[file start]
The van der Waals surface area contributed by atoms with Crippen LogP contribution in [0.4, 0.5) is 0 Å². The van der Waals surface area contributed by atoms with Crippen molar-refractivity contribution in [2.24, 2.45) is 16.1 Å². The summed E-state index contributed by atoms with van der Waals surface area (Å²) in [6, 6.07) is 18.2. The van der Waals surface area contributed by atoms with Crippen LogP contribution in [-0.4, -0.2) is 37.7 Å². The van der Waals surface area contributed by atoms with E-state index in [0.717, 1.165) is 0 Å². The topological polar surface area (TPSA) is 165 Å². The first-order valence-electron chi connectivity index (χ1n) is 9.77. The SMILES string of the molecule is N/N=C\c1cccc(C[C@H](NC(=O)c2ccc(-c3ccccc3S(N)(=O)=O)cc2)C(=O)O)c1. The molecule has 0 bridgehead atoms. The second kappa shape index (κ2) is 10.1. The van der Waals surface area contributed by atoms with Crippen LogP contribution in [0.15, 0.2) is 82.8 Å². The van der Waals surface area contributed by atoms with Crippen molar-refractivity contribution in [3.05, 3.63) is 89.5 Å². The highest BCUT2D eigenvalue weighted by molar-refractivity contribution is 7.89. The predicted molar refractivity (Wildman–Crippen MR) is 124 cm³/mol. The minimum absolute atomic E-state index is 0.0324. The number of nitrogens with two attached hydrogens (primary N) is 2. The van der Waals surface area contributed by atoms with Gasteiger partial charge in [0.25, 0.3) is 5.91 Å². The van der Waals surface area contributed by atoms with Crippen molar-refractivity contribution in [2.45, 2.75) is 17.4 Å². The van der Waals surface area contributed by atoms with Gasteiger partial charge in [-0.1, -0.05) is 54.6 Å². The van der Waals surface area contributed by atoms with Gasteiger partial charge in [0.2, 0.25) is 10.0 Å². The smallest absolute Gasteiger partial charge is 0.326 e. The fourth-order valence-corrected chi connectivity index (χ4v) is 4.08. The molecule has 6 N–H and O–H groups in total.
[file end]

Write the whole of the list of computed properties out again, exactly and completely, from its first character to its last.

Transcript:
The van der Waals surface area contributed by atoms with Crippen LogP contribution in [0.4, 0.5) is 0 Å². The van der Waals surface area contributed by atoms with Crippen molar-refractivity contribution in [2.24, 2.45) is 16.1 Å². The summed E-state index contributed by atoms with van der Waals surface area (Å²) in [6, 6.07) is 18.2. The van der Waals surface area contributed by atoms with Crippen LogP contribution in [-0.4, -0.2) is 37.7 Å². The van der Waals surface area contributed by atoms with E-state index in [0.717, 1.165) is 0 Å². The topological polar surface area (TPSA) is 165 Å². The first-order valence-electron chi connectivity index (χ1n) is 9.77. The SMILES string of the molecule is N/N=C\c1cccc(C[C@H](NC(=O)c2ccc(-c3ccccc3S(N)(=O)=O)cc2)C(=O)O)c1. The molecule has 0 bridgehead atoms. The second kappa shape index (κ2) is 10.1. The van der Waals surface area contributed by atoms with Crippen LogP contribution in [0.15, 0.2) is 82.8 Å². The van der Waals surface area contributed by atoms with Crippen molar-refractivity contribution in [3.05, 3.63) is 89.5 Å². The highest BCUT2D eigenvalue weighted by molar-refractivity contribution is 7.89. The predicted molar refractivity (Wildman–Crippen MR) is 124 cm³/mol. The minimum absolute atomic E-state index is 0.0324. The number of nitrogens with two attached hydrogens (primary N) is 2. The van der Waals surface area contributed by atoms with Gasteiger partial charge in [0.25, 0.3) is 5.91 Å². The van der Waals surface area contributed by atoms with Crippen molar-refractivity contribution in [2.45, 2.75) is 17.4 Å². The van der Waals surface area contributed by atoms with Gasteiger partial charge in [-0.1, -0.05) is 54.6 Å². The van der Waals surface area contributed by atoms with Gasteiger partial charge in [0.2, 0.25) is 10.0 Å². The smallest absolute Gasteiger partial charge is 0.326 e. The fourth-order valence-corrected chi connectivity index (χ4v) is 4.08. The molecule has 6 N–H and O–H groups in total.